Banks are seeing amazing results from this. For example, when the Bank of Montreal launched its virtual financial assistant, within three months BMO Bolt™ could handle 55% of the customer queries on which it had been trained, passing just 45% to a human for resolution.
When the Bank of Montreal launched its virtual financial assistant, within three months BMO Bolt could handle 55% of customer queries on which it had been trained, passing just 45% to a human for resolution.
Proactive customer service
Once trust is built in these virtual financial assistants, banks can start to delight customers with more proactive approaches. First, your virtual financial assistant can alert customers to unexpected activity on their account or send a warning about bank fees, credit card charges, or impending overdraft fees. This gives customers an opportunity to move money around to avoid unexpected charges. While this may seem counterintuitive to a bank’s mission to make money, in the long term, happy customers are loyal customers—and more profitable over their lifetime.
Personalized financial advice
The next stage in conversational AI in digital self-service is the most exciting—personalized financial coaching. Again, it requires greater trust from the customer that’s built over time. The virtual financial assistant provides tailored suggestions about what customers should do with their money to help them meet their individual financial goals. It can assist with savings and investments and even help reduce debt.
In fact, improving the financial literacy of customers can even decrease the frequency of delinquent loans, diminish the number of charge-offs and losses, and improve the charge-off rate for banks overall. People are more honest when dealing with non-human entities, particularly when discussing personal finances and debt. So discussing their debt situation with a bot can provide a safer and less shameful experience.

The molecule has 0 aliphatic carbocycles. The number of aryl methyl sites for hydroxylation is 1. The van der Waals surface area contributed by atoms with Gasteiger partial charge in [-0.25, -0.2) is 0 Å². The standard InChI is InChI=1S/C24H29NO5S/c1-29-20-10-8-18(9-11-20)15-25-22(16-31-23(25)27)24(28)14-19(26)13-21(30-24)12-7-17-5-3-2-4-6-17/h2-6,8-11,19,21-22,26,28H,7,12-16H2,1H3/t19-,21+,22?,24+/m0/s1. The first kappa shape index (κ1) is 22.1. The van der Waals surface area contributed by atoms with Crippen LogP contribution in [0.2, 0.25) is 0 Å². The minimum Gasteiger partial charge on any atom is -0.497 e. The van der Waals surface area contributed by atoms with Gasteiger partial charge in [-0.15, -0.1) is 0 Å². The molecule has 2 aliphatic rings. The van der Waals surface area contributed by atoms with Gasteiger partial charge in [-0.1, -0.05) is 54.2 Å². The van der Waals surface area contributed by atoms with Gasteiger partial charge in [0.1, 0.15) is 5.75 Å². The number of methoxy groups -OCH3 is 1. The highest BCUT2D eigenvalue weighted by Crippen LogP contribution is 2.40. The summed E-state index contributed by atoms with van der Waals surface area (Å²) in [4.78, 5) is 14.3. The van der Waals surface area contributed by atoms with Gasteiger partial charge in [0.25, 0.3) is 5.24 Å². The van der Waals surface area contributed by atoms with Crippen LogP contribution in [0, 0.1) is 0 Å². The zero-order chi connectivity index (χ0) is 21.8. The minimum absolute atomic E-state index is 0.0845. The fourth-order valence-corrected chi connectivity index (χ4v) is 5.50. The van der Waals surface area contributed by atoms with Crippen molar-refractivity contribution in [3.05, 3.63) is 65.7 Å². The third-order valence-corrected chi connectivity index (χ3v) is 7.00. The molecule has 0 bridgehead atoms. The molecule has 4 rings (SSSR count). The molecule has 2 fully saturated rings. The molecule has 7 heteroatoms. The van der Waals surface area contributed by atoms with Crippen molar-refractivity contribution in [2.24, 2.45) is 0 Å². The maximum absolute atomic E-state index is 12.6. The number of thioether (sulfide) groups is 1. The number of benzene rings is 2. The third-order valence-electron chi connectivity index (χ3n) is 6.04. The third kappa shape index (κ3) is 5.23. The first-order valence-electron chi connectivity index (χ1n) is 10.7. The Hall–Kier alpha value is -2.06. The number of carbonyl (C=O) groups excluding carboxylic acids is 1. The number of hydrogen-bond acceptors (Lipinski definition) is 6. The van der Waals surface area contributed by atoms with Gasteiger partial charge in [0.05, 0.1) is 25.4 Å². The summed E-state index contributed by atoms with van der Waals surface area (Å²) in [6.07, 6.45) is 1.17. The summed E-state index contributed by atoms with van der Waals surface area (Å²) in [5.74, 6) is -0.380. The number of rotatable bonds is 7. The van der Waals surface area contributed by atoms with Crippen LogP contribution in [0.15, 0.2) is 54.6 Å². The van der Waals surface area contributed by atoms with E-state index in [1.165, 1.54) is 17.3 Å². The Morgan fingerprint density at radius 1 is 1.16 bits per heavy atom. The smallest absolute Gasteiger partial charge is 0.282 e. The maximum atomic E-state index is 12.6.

Digital self-service: The ultimate customer experience
Today’s consumers—especially those in their 20s and early 30s—are becoming increasingly receptive to having their banking services provided by a non-traditional financial services company. And there is evidence that high-margin elements of a bank’s business are being eroded by digital challengers, (McKinsey’s latest report indicates banks are trading at a discount to other industries as a result of this—up to 45 percent as of last year).
This is because customer expectations are now defined by Google, Amazon, Facebook, and Apple (and raised even higher by innovations in fintech). To meet these expectations and recoup some of their lost profit, banks are rethinking their processes from the customer perspective to deliver outstanding service across the entire customer journey.
Digital plays a big role in that journey. It has been proven that consumers young and old prefer using websites and mobile applications for their routine banking transactions. The next evolution of this digital customer journey is conversational AI and virtual financial assistants. In fact, according to Gartner, consumers will manage 85% of the total business associations with banks through chatbots by as early as next year.
By as early as next year, consumers will manage 85% of the total business associations with banks through chatbots. – Gartner
AI-powered virtual financial assistants can open new conversations with customers and help personalize the user experience like never before. This acknowledgment of the individual, when executed correctly, helps to build and maintain trust—and ultimately improves your top and bottom line.